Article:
Keyframe: 2

 

CPU Preset: Try on faster first and adjust from there. You can play around with this depending on the game and how you're streaming. If from a console, then crank it up to like medium or slow for the best quality, but highest taxing on the CPU. But with a 2600, I wouldnt get any faster than fast when gaming/streaming at the same time.

 

Profile: High

 

Under video, there are 3 downscaling filters, Bilinear, Bicubic, & Lanczos. Lanczos is the best quality, but uses the most CPU. If you see yourself having CPU issues with this on, try changing the filter to Bilinear or Bicubic as they are less demanding.

Thanks


PC (Custom Build):

CPU: AMD Ryzen 7 2700 3.2GHz

Cooler: Stock AMD Cooler       

Motherboard: Asus PRIME B450-PLUS

RAM: Corsair Vengance LPX 2x8gb 3000MHz

GPU: XFX R9 270X 2gb

Case: NZXT Source 530 

HDDs: 1x 2tb, 2x 1tb, 1x 500gb

 

Laptop (HP):

CPU: AMD E2-7110 APU with Radeon R2 graphics

RAM: 4gb Generic DDR3

HDD: 250gb Crucial SSD

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I think most of these people are missing you have a capture card. That takes a lot of the requirements off the cpu.

 

Now that being said the 2600 upgrade is a good start, but you will also want a GPU capable of 60fps at 1080p. I think right now the 570 8gb and 580 8gb are your best options.  The 580 is like 150 at microcenter atm and can be found online for around 170. The 570 can be found for around 100 at microcenter and around 120 online.

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30 minutes ago, AngryBeaver said:

I think most of these people are missing you have a capture card. That takes a lot of the requirements off the cpu.

 

Now that being said the 2600 upgrade is a good start, but you will also want a GPU capable of 60fps at 1080p. I think right now the 570 8gb and 580 8gb are your best options.  The 580 is like 150 at microcenter atm and can be found online for around 170. The 570 can be found for around 100 at microcenter and around 120 online.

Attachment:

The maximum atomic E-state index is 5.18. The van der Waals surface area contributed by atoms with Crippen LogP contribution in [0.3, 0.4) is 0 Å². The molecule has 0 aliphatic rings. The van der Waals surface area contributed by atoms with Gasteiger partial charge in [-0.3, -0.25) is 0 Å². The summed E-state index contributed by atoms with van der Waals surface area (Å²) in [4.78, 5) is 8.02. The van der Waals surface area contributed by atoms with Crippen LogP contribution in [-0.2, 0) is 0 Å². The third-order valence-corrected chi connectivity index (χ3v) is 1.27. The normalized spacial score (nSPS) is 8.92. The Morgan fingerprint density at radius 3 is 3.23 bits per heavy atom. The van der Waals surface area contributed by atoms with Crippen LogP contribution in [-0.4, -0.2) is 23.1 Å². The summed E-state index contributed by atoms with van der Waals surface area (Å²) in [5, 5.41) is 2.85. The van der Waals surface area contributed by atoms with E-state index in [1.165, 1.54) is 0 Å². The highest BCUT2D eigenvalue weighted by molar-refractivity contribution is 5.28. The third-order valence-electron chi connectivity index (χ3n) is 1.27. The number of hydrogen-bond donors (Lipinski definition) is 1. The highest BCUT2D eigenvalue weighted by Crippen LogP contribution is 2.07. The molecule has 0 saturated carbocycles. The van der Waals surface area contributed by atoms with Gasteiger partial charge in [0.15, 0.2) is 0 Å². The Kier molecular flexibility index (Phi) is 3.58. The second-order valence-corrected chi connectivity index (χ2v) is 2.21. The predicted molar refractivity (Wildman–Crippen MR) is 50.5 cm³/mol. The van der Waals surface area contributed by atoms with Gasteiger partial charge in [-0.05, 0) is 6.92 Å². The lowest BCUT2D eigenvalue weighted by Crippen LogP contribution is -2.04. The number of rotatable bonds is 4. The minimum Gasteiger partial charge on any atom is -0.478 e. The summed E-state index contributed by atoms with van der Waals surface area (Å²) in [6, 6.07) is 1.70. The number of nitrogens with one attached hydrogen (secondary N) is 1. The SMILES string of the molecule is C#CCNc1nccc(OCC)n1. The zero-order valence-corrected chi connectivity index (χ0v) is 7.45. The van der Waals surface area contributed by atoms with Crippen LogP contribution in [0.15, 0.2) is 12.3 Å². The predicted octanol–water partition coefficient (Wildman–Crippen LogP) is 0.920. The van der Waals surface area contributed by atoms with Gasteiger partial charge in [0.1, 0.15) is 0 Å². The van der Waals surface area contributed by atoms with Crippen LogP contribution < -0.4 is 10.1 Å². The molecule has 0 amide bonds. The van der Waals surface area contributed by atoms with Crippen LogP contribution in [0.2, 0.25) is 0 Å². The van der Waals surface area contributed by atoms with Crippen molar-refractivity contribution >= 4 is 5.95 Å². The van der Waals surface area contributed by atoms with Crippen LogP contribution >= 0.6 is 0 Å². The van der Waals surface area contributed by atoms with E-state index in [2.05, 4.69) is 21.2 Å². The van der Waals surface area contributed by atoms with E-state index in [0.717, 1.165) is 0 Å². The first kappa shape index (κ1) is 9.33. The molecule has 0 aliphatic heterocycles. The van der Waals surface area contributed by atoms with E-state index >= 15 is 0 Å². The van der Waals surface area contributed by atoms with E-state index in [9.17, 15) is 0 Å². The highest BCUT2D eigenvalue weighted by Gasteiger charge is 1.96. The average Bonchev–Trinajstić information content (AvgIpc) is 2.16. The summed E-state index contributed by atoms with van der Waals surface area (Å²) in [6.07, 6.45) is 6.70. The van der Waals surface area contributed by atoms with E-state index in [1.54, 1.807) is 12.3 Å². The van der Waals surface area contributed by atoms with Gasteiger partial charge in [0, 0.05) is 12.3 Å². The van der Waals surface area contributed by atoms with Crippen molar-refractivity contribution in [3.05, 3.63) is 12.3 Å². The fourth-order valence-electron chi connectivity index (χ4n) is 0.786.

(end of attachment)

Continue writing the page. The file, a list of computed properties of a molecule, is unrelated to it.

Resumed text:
Capture card does absolutely nothing for CPU performance unless it is a capture card that can do encoding by itself and even then you have to use their proprietary software for it. Since OP is using OBS/Stream Labs... it doesent matter that he has a capture card. It can only take external sources over HDMI and let the PC to encode them.

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2 hours ago, WereCat said:

Capture card does absolutely nothing for CPU performance unless it is a capture card that can do encoding by itself and even then you have to use their proprietary software for it. Since OP is using OBS/Stream Labs... it doesent matter that he has a capture card. It can only take external sources over HDMI and let the PC to encode them.

https://help.elgato.com/customer/portal/articles/1020250-how-do-i-use-open-broadcaster-software-to-stream-with-elgato-game-capture-hd-

 

Also these cards encode to h264 on the fly which is why they can port straight to YouTube or whatever with minimal CPU usage.

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9 minutes ago, AngryBeaver said:

https://help.elgato.com/customer/portal/articles/1020250-how-do-i-use-open-broadcaster-software-to-stream-with-elgato-game-capture-hd-

 

Also these cards encode to h264 on the fly which is why they can port straight to YouTube or whatever with minimal CPU usage.

They encode to h264 via their software.

They have option to stream it directly to YT or Twitch or other websites via their own software, for that, it will use their encoder.

If you pass it to OBS like the guy did in the video in your link. You take the already encoded image by the Elgato Card, then you encode it AGAIN with the OBS to get it to twitch or YouTube and for that you are using your PC resources.